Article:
NEW YORK (REUTERS) - Citigroup on Thursday (Sept 10) named consumer banking head Jane Fraser to succeed Michael Corbat next year as the bank's chief executive officer, making her the first woman to lead a major Wall Street bank.
Fraser, 53, has been a rising star in the financial industry, with a career that spans investment banking, wealth management, troubled mortgage workouts and strategy in Latin America - a key business for Citigroup.
Her promotion to CEO was widely expected since she was elevated to Citigroup president last year, and was celebrated as a step in the right direction for an industry that has few women or diverse executives in its top ranks.
"Great news for the company and for women everywhere!" tweeted Bank of America operations and technology chief Cathy Bessant. "A big and fantastic moment."
"Jane will become our first female CEO, a point of pride for all of us and groundbreaking for our industry," Corbat said, in an internal memo that was seen by Reuters.
Fraser joins a small group of women who have broken through the glass ceiling to reach the C-suite at major financial firms.
In addition to Bessant, there is Fidelity Investments CEO Abigail Johnson, JPMorgan's consumer lending head Marianne Lake and its finance chief Jennifer Piepszak, and Alison Rose, CEO of British bank NatWest.
"I am a working mother. I always joke with my team and say I have three boys at home: I have a 14-year-old, a 16-year-old and a 59 year old," Fraser said in a speech in 2016.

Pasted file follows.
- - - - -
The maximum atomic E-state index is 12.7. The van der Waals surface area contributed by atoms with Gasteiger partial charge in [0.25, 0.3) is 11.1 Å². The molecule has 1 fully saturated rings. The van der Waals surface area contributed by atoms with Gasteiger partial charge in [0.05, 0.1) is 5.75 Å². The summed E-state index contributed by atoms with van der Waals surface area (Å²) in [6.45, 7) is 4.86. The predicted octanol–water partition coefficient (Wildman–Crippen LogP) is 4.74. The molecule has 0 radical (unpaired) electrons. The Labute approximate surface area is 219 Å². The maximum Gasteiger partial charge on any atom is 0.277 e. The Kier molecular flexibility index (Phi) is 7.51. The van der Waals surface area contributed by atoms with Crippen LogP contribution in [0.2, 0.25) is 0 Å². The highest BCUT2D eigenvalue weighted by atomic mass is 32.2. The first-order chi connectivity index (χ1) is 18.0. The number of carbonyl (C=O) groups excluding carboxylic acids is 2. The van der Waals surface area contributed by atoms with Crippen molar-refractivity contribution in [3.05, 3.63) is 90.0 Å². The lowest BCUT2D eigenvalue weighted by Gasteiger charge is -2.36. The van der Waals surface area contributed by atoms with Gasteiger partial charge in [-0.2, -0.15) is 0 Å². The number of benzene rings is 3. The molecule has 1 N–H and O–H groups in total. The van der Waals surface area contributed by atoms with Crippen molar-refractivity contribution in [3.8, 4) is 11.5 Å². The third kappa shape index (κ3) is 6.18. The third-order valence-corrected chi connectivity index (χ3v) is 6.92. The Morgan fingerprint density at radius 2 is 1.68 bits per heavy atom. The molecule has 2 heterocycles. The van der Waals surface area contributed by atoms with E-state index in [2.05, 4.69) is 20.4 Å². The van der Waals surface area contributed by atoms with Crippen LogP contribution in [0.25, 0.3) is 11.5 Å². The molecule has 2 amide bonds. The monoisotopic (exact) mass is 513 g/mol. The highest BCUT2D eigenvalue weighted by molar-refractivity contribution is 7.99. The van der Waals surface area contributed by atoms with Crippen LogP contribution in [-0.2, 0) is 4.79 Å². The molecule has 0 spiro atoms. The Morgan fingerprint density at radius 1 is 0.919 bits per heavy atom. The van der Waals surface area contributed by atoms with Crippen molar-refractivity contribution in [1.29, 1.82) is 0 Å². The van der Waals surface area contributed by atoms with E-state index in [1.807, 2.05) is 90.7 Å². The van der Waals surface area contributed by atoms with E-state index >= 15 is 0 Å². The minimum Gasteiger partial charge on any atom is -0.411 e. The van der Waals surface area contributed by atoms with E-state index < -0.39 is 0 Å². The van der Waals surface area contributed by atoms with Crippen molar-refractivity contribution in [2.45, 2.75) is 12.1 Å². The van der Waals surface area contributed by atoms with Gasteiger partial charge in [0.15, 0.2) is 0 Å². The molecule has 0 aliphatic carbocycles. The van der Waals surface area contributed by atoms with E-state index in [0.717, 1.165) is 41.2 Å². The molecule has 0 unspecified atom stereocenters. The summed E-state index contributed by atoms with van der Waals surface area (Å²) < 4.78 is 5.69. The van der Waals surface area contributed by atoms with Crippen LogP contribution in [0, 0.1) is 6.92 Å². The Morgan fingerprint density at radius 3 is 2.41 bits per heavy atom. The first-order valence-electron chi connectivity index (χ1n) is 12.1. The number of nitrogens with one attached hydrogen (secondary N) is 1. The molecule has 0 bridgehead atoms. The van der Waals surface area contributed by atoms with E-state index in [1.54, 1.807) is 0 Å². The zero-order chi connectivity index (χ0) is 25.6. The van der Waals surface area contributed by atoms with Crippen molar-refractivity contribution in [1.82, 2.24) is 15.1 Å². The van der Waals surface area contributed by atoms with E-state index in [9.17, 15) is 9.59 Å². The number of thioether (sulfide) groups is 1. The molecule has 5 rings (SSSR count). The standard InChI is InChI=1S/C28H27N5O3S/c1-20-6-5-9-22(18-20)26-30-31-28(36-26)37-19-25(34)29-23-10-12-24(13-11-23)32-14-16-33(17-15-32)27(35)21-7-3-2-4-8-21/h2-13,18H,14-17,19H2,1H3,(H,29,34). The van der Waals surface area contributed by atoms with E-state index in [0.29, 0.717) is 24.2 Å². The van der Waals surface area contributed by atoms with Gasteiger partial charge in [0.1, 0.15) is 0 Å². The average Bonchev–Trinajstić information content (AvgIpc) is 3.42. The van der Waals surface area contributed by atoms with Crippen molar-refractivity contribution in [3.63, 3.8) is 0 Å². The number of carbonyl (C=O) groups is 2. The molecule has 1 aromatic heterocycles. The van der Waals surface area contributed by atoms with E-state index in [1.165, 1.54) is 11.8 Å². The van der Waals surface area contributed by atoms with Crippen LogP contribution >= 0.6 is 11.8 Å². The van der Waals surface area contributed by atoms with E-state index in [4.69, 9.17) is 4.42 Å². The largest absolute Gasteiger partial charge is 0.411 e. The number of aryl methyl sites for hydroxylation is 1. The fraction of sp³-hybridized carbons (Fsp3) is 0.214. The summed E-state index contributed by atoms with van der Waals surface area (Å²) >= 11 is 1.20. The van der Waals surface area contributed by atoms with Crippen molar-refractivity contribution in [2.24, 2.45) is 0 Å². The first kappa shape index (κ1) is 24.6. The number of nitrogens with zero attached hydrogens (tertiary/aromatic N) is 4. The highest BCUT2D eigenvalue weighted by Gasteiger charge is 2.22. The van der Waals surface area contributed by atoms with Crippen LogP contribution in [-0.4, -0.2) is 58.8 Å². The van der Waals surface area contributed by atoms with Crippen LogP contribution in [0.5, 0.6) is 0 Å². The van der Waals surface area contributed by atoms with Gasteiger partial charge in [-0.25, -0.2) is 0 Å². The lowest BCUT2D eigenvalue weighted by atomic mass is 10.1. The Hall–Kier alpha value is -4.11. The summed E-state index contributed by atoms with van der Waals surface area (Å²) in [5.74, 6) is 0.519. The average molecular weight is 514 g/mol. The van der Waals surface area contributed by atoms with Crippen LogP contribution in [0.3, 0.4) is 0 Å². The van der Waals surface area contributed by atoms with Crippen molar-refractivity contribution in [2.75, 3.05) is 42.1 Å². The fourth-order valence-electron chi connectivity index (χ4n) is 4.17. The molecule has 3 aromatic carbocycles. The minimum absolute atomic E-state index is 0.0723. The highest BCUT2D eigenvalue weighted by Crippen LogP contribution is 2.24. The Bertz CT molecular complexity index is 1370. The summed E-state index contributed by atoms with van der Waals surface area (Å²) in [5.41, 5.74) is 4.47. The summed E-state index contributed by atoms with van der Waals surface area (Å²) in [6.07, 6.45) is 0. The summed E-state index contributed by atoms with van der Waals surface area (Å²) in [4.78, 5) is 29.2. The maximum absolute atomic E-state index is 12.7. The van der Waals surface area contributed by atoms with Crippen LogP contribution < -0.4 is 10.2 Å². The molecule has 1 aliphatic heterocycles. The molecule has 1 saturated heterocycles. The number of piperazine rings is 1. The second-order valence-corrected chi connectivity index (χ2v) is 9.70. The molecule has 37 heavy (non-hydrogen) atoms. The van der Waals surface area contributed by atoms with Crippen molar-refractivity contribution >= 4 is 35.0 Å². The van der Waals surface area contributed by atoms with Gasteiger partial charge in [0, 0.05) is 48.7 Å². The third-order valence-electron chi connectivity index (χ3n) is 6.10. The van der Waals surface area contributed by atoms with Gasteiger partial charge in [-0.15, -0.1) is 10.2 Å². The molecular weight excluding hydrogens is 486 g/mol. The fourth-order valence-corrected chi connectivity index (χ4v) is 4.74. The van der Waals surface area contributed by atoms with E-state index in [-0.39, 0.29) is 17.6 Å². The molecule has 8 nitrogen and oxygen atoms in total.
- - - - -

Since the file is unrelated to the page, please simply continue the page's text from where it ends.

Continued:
Fraser launched her career as a 20-year-old at Goldman Sachs in its mergers and acquisitions department in London and then worked for Asesores Bursátiles in Madrid. She joined Citigroup 16 years ago and is credited internally with helping the bank recover after the financial crisis, when it had to take US$45 billion in taxpayer funds to survive.
Through the years, she has run client strategy in Citi's investment bank, as well as its private bank, its mortgage business and its operations in Latin America, which accounted for 14 per cent of annual revenue at the end of 2019.
Her name was floated last year as a potential CEO candidate at Wells Fargo & Co, before the board settled on former JPMorgan executive Charles Scharf.
In October, Fraser was promoted to the role of president and tasked to head its global consumer bank, a move that was widely seen as a precursor to her elevation.
Credit Suisse analyst Susan Roth Katzke said the promotion came sooner than expected, and that investors are eager to get an audience with her.
"Investors will need to hear more from Jane, sooner rather than later," she said.
Corbat, a Citigroup veteran of 37 years, was launched into the CEO role in 2012, when his predecessor suddenly left under pressure from investors.
Since then, he has shifted Citigroup's strategy to focus on corporate businesses where it has strengths, like fixed-income trading and cash management, as well as credit cards and digital consumer banking.
He also wound down a huge book of troubled assets known as Citi Holdings, effectively transforming the bank from a bailed out, money-losing entity with operations spanning the world into a slimmer, more profitable version with targeted global operations.
Citigroup's profits more than doubled under Corbat since 2012, but rival banks have done better and its share price has lagged as a result.
Only recently has the bank been able to meet performance targets Corbat set years ago, and its shares have risen just 43 per cent during his tenure, versus 63 per cent to 188 per cent for Wall Street peers.
To be sure, Citi also had to issue more shares than peers to survive the financial crisis, which also hurt its performance.
In Thursday's memo, Corbat said Fraser was the right person to drive forward Citi's multi-year investments in infrastructure and controls.
"I know that you and Jane are up for the challenge," he said.
Corbat will officially hand the reins to Fraser in February, Citigroup said in a statement.